In September while heading east on the Lincoln Highway in the Chambersburg area, I stopped to snap photos of two gas pumps that were part of the Pump Parade. The first was at Shatzer Fruit Market in Chambersburg. It features a Chambersburg peach motif.
A little way down the road was the “Nellie Fox” pump in St. Thomas, PA outside of the Oak Forest Restaurant. I just caught this pump out of the corner of my eye, slammed on the brakes and made a U-ey to take its picture.
The parking lot where I turned around at the Oak Forest had a row of buildings lining the edge of the property. They were small, bungalow-type houses. As soon as I saw them a flood of emotion came over me. This little cluster of buildings was similar to the place where I spent the earliest part of my childhood amongst the creeps, the drunks, the dregs and those of us with families who were just a little down on their luck at the time. And this, right or wrong, consistently fills me with a burning shame.
Why? Why should I care about something that was beyond my control as a child? I mean, I have come a long way from where I started. And yet, those meager beginnings still mark me with a stain that no one but me can see.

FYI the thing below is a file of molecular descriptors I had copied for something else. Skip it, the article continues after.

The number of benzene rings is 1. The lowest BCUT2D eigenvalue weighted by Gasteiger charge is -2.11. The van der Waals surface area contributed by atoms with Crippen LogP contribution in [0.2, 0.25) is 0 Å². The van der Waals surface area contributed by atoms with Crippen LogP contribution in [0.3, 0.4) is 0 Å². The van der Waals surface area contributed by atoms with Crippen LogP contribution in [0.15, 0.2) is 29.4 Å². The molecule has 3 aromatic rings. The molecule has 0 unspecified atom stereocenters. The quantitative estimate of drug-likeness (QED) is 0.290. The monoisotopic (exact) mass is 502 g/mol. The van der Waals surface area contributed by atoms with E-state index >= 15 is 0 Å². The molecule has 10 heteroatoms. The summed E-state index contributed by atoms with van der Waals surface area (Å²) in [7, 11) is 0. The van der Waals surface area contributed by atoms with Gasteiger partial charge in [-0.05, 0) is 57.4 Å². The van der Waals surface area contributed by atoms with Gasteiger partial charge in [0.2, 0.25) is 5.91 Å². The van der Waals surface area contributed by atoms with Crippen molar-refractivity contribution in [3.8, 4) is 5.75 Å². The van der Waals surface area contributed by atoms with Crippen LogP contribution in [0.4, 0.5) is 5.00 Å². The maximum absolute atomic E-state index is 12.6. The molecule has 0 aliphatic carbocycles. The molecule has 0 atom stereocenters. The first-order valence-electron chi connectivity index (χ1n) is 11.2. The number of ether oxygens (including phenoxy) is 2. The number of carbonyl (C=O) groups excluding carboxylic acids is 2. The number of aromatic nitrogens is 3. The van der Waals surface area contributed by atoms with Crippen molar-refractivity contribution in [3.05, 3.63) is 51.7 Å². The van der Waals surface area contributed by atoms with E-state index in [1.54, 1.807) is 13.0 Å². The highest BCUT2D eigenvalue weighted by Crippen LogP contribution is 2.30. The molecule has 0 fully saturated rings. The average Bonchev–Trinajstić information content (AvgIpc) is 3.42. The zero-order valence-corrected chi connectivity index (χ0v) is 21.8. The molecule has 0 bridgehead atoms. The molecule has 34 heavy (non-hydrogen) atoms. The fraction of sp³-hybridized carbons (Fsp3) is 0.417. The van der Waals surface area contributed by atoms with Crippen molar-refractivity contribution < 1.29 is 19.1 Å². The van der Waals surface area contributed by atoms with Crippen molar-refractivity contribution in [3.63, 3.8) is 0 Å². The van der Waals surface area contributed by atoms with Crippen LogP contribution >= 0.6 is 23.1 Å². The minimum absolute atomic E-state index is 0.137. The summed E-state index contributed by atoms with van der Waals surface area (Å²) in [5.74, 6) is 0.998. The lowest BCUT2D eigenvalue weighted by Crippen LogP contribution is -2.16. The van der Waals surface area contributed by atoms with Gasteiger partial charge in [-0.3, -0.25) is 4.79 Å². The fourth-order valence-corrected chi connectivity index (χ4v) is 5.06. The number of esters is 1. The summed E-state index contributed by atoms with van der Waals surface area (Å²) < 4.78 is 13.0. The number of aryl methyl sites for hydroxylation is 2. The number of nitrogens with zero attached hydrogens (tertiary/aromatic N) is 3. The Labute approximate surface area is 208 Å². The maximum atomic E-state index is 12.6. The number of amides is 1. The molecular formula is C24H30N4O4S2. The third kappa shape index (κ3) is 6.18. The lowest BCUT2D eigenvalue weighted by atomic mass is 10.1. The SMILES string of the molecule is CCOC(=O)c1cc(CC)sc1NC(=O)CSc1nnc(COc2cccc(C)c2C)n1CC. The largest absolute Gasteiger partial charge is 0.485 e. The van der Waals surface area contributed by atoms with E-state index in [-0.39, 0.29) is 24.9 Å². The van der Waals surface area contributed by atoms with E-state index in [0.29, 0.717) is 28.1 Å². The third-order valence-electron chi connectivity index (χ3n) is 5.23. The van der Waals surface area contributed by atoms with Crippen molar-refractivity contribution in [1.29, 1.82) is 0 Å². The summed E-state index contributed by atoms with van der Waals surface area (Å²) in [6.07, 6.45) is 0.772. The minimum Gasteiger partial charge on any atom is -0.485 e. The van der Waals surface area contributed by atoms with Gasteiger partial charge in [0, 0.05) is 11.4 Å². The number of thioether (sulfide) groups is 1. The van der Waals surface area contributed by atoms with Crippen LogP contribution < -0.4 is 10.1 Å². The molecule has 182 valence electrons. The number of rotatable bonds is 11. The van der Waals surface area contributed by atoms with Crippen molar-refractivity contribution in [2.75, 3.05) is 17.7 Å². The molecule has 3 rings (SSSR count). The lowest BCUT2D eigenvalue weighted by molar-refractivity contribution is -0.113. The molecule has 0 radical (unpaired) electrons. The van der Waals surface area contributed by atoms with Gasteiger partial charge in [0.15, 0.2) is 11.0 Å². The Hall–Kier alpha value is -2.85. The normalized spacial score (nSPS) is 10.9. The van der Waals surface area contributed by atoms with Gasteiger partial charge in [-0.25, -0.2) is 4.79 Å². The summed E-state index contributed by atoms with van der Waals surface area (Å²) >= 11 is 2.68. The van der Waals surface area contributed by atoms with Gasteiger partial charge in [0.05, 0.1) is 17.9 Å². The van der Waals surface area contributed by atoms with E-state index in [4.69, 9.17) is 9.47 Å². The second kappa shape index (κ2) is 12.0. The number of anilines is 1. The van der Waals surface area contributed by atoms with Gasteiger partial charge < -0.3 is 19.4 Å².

Growing up, our little bungalow community was bussed to an elementary school that intermingled us with kids who were comfortably situated in the middle class. We shabby kids rubbed elbows with the children of doctors and lawyers. But in school, kids were kids. We were all the same… until we weren’t.
In second grade, I got to invite a few friends over to celebrate my birthday. It was the first time someone from school who didn’t live in my neighborhood came to my house. My school friend walked into our two-room bungalow and said, “this is it?!” and incredulously noted that her living room was bigger than my whole house, which was true. I am 44 years old now and the sentiment still smarts. I didn’t know there was anything “wrong” with my life until someone else told me so.
I’ve been sitting on talking about my feelings after seeing those stupid little houses for months. And I’ve wavered on the idea that maybe there would be some kind of catharsis, or that I might absolve myself of the guilt of feeling bad about growing up poor. So far? Not so much. Now, I feel like I should be ashamed of being ashamed because as crappy as it might have been, there are people who are or were worse off.
It would be nice if I could adopt the wistful-sounding attitude of my mother. She talks of drying out teabags on the radiator and reusing them and being “as poor as church mice,” as an affliction that was triumphantly overcome. And I confess, in truth it was. But clearly, for me, there is a scar.
Get off the cross, we need the wood.